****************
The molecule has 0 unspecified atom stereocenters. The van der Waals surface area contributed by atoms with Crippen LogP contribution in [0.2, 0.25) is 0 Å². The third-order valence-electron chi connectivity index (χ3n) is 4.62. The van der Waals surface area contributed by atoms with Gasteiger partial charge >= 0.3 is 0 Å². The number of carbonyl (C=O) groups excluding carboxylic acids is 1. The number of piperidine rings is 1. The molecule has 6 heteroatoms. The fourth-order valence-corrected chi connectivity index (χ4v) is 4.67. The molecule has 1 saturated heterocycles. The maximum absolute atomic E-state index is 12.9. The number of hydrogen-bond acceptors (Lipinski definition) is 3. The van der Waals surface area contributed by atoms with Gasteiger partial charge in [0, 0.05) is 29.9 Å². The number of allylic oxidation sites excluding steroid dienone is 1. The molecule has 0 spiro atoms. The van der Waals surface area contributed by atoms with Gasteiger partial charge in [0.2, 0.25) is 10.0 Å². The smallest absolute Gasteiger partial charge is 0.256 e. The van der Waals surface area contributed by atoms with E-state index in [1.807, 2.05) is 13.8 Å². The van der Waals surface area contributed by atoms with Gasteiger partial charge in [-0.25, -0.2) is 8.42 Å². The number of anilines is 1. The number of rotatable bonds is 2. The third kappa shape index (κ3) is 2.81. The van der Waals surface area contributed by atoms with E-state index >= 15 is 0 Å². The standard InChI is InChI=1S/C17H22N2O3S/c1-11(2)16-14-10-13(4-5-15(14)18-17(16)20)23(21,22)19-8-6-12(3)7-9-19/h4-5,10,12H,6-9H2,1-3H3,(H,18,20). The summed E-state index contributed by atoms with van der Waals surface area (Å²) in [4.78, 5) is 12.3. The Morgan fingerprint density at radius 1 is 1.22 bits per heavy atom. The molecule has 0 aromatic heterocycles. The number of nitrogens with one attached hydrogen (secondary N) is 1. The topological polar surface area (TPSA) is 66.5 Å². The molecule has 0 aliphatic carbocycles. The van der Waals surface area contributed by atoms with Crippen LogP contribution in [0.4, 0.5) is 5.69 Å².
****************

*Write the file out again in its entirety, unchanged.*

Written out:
The molecule has 0 unspecified atom stereocenters. The van der Waals surface area contributed by atoms with Crippen LogP contribution in [0.2, 0.25) is 0 Å². The third-order valence-electron chi connectivity index (χ3n) is 4.62. The van der Waals surface area contributed by atoms with Gasteiger partial charge >= 0.3 is 0 Å². The number of carbonyl (C=O) groups excluding carboxylic acids is 1. The number of piperidine rings is 1. The molecule has 6 heteroatoms. The fourth-order valence-corrected chi connectivity index (χ4v) is 4.67. The molecule has 1 saturated heterocycles. The maximum absolute atomic E-state index is 12.9. The number of hydrogen-bond acceptors (Lipinski definition) is 3. The van der Waals surface area contributed by atoms with Gasteiger partial charge in [0, 0.05) is 29.9 Å². The number of allylic oxidation sites excluding steroid dienone is 1. The molecule has 0 spiro atoms. The van der Waals surface area contributed by atoms with Gasteiger partial charge in [0.2, 0.25) is 10.0 Å². The smallest absolute Gasteiger partial charge is 0.256 e. The van der Waals surface area contributed by atoms with E-state index in [1.807, 2.05) is 13.8 Å². The van der Waals surface area contributed by atoms with Gasteiger partial charge in [-0.25, -0.2) is 8.42 Å². The number of anilines is 1. The number of rotatable bonds is 2. The third kappa shape index (κ3) is 2.81. The van der Waals surface area contributed by atoms with E-state index >= 15 is 0 Å². The standard InChI is InChI=1S/C17H22N2O3S/c1-11(2)16-14-10-13(4-5-15(14)18-17(16)20)23(21,22)19-8-6-12(3)7-9-19/h4-5,10,12H,6-9H2,1-3H3,(H,18,20). The summed E-state index contributed by atoms with van der Waals surface area (Å²) in [4.78, 5) is 12.3. The Morgan fingerprint density at radius 1 is 1.22 bits per heavy atom. The molecule has 0 aromatic heterocycles. The number of nitrogens with one attached hydrogen (secondary N) is 1. The topological polar surface area (TPSA) is 66.5 Å². The molecule has 0 aliphatic carbocycles. The van der Waals surface area contributed by atoms with Crippen LogP contribution in [0.4, 0.5) is 5.69 Å².